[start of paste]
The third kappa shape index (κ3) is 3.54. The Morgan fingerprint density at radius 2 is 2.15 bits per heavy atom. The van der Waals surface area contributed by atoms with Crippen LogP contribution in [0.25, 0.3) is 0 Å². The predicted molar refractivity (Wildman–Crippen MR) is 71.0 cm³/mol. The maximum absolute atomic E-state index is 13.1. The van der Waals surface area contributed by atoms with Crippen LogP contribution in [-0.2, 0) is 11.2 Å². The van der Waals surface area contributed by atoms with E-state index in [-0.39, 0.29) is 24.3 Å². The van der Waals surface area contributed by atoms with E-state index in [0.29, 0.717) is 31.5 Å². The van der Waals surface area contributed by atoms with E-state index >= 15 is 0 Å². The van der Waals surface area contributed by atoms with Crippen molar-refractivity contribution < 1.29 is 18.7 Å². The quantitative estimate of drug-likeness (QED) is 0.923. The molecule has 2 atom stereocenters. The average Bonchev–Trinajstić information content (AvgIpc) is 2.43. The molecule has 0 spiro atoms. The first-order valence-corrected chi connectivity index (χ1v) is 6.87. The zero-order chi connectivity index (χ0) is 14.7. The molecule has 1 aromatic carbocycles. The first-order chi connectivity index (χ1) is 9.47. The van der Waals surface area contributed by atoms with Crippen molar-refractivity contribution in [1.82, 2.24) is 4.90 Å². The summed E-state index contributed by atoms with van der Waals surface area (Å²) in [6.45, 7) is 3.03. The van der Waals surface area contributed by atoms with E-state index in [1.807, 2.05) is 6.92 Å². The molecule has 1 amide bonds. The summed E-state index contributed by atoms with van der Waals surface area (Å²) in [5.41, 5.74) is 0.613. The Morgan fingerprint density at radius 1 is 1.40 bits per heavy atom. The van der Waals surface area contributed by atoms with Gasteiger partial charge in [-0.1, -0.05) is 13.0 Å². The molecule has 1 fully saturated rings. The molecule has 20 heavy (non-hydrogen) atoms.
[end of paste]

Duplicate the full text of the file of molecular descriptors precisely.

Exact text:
The third kappa shape index (κ3) is 3.54. The Morgan fingerprint density at radius 2 is 2.15 bits per heavy atom. The van der Waals surface area contributed by atoms with Crippen LogP contribution in [0.25, 0.3) is 0 Å². The predicted molar refractivity (Wildman–Crippen MR) is 71.0 cm³/mol. The maximum absolute atomic E-state index is 13.1. The van der Waals surface area contributed by atoms with Crippen LogP contribution in [-0.2, 0) is 11.2 Å². The van der Waals surface area contributed by atoms with E-state index in [-0.39, 0.29) is 24.3 Å². The van der Waals surface area contributed by atoms with E-state index in [0.29, 0.717) is 31.5 Å². The van der Waals surface area contributed by atoms with E-state index >= 15 is 0 Å². The van der Waals surface area contributed by atoms with Crippen molar-refractivity contribution < 1.29 is 18.7 Å². The quantitative estimate of drug-likeness (QED) is 0.923. The molecule has 2 atom stereocenters. The average Bonchev–Trinajstić information content (AvgIpc) is 2.43. The molecule has 0 spiro atoms. The first-order valence-corrected chi connectivity index (χ1v) is 6.87. The zero-order chi connectivity index (χ0) is 14.7. The molecule has 1 aromatic carbocycles. The first-order chi connectivity index (χ1) is 9.47. The van der Waals surface area contributed by atoms with Crippen molar-refractivity contribution in [1.82, 2.24) is 4.90 Å². The summed E-state index contributed by atoms with van der Waals surface area (Å²) in [6.45, 7) is 3.03. The van der Waals surface area contributed by atoms with E-state index in [1.807, 2.05) is 6.92 Å². The molecule has 1 amide bonds. The summed E-state index contributed by atoms with van der Waals surface area (Å²) in [5.41, 5.74) is 0.613. The Morgan fingerprint density at radius 1 is 1.40 bits per heavy atom. The van der Waals surface area contributed by atoms with Gasteiger partial charge in [-0.1, -0.05) is 13.0 Å². The molecule has 1 fully saturated rings. The molecule has 20 heavy (non-hydrogen) atoms.